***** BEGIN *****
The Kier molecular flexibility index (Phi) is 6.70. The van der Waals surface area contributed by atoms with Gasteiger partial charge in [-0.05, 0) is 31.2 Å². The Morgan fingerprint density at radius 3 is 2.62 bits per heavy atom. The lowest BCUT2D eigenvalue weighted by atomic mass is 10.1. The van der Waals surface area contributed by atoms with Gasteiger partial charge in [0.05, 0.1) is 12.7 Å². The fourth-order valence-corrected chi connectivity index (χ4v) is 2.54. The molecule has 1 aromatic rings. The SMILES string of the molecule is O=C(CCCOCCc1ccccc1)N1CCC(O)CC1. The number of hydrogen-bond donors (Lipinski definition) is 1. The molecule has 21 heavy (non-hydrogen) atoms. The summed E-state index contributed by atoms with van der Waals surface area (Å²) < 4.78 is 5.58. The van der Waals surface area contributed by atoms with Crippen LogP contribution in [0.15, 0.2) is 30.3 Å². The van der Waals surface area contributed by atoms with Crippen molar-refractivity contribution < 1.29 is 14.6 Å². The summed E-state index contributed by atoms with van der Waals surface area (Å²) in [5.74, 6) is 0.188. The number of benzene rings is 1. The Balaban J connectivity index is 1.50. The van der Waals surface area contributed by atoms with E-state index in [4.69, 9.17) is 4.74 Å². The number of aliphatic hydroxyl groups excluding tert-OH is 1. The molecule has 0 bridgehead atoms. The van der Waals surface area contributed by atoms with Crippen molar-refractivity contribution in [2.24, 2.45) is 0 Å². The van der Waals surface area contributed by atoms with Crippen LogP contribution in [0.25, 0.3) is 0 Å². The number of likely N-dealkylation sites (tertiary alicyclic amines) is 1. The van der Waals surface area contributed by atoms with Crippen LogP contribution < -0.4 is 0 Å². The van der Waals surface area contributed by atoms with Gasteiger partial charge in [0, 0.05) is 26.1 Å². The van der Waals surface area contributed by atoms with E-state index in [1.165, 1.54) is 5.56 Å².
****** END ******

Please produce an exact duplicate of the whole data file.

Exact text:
The Kier molecular flexibility index (Phi) is 6.70. The van der Waals surface area contributed by atoms with Gasteiger partial charge in [-0.05, 0) is 31.2 Å². The Morgan fingerprint density at radius 3 is 2.62 bits per heavy atom. The lowest BCUT2D eigenvalue weighted by atomic mass is 10.1. The van der Waals surface area contributed by atoms with Gasteiger partial charge in [0.05, 0.1) is 12.7 Å². The fourth-order valence-corrected chi connectivity index (χ4v) is 2.54. The molecule has 1 aromatic rings. The SMILES string of the molecule is O=C(CCCOCCc1ccccc1)N1CCC(O)CC1. The number of hydrogen-bond donors (Lipinski definition) is 1. The molecule has 21 heavy (non-hydrogen) atoms. The summed E-state index contributed by atoms with van der Waals surface area (Å²) < 4.78 is 5.58. The van der Waals surface area contributed by atoms with Crippen LogP contribution in [0.15, 0.2) is 30.3 Å². The van der Waals surface area contributed by atoms with Crippen molar-refractivity contribution < 1.29 is 14.6 Å². The summed E-state index contributed by atoms with van der Waals surface area (Å²) in [5.74, 6) is 0.188. The number of benzene rings is 1. The Balaban J connectivity index is 1.50. The van der Waals surface area contributed by atoms with E-state index in [4.69, 9.17) is 4.74 Å². The number of aliphatic hydroxyl groups excluding tert-OH is 1. The molecule has 0 bridgehead atoms. The van der Waals surface area contributed by atoms with Crippen molar-refractivity contribution in [2.24, 2.45) is 0 Å². The van der Waals surface area contributed by atoms with Crippen LogP contribution in [0.25, 0.3) is 0 Å². The number of likely N-dealkylation sites (tertiary alicyclic amines) is 1. The van der Waals surface area contributed by atoms with Crippen LogP contribution < -0.4 is 0 Å². The van der Waals surface area contributed by atoms with Gasteiger partial charge in [0, 0.05) is 26.1 Å². The van der Waals surface area contributed by atoms with E-state index in [1.165, 1.54) is 5.56 Å².